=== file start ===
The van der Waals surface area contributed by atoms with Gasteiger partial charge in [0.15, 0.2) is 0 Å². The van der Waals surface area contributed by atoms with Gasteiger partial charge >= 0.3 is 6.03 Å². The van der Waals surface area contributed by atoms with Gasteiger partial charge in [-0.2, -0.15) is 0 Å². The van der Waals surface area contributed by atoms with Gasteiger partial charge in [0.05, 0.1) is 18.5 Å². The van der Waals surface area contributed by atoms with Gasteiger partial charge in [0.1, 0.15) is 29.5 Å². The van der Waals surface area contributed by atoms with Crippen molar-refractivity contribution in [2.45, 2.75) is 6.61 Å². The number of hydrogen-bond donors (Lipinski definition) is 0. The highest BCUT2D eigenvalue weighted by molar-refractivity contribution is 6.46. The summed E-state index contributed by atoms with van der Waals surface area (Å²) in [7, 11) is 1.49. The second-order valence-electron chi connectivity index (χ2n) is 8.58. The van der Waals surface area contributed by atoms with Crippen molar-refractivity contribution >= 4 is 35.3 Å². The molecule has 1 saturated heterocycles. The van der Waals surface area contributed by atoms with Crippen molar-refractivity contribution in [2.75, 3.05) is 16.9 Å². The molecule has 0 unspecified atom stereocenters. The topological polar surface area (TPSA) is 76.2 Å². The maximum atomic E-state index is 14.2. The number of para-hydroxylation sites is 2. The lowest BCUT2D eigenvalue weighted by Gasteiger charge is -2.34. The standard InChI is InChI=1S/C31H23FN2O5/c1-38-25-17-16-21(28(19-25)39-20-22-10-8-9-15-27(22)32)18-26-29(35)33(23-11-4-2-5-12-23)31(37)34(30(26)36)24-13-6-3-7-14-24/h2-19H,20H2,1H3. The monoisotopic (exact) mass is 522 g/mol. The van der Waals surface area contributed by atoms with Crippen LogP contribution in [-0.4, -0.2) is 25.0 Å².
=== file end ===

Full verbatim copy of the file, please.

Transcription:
The van der Waals surface area contributed by atoms with Gasteiger partial charge in [0.15, 0.2) is 0 Å². The van der Waals surface area contributed by atoms with Gasteiger partial charge >= 0.3 is 6.03 Å². The van der Waals surface area contributed by atoms with Gasteiger partial charge in [-0.2, -0.15) is 0 Å². The van der Waals surface area contributed by atoms with Gasteiger partial charge in [0.05, 0.1) is 18.5 Å². The van der Waals surface area contributed by atoms with Gasteiger partial charge in [0.1, 0.15) is 29.5 Å². The van der Waals surface area contributed by atoms with Crippen molar-refractivity contribution in [2.45, 2.75) is 6.61 Å². The number of hydrogen-bond donors (Lipinski definition) is 0. The highest BCUT2D eigenvalue weighted by molar-refractivity contribution is 6.46. The summed E-state index contributed by atoms with van der Waals surface area (Å²) in [7, 11) is 1.49. The second-order valence-electron chi connectivity index (χ2n) is 8.58. The van der Waals surface area contributed by atoms with Crippen molar-refractivity contribution >= 4 is 35.3 Å². The molecule has 1 saturated heterocycles. The van der Waals surface area contributed by atoms with Crippen molar-refractivity contribution in [2.75, 3.05) is 16.9 Å². The molecule has 0 unspecified atom stereocenters. The topological polar surface area (TPSA) is 76.2 Å². The maximum atomic E-state index is 14.2. The number of para-hydroxylation sites is 2. The lowest BCUT2D eigenvalue weighted by Gasteiger charge is -2.34. The standard InChI is InChI=1S/C31H23FN2O5/c1-38-25-17-16-21(28(19-25)39-20-22-10-8-9-15-27(22)32)18-26-29(35)33(23-11-4-2-5-12-23)31(37)34(30(26)36)24-13-6-3-7-14-24/h2-19H,20H2,1H3. The monoisotopic (exact) mass is 522 g/mol. The van der Waals surface area contributed by atoms with Crippen LogP contribution in [-0.4, -0.2) is 25.0 Å².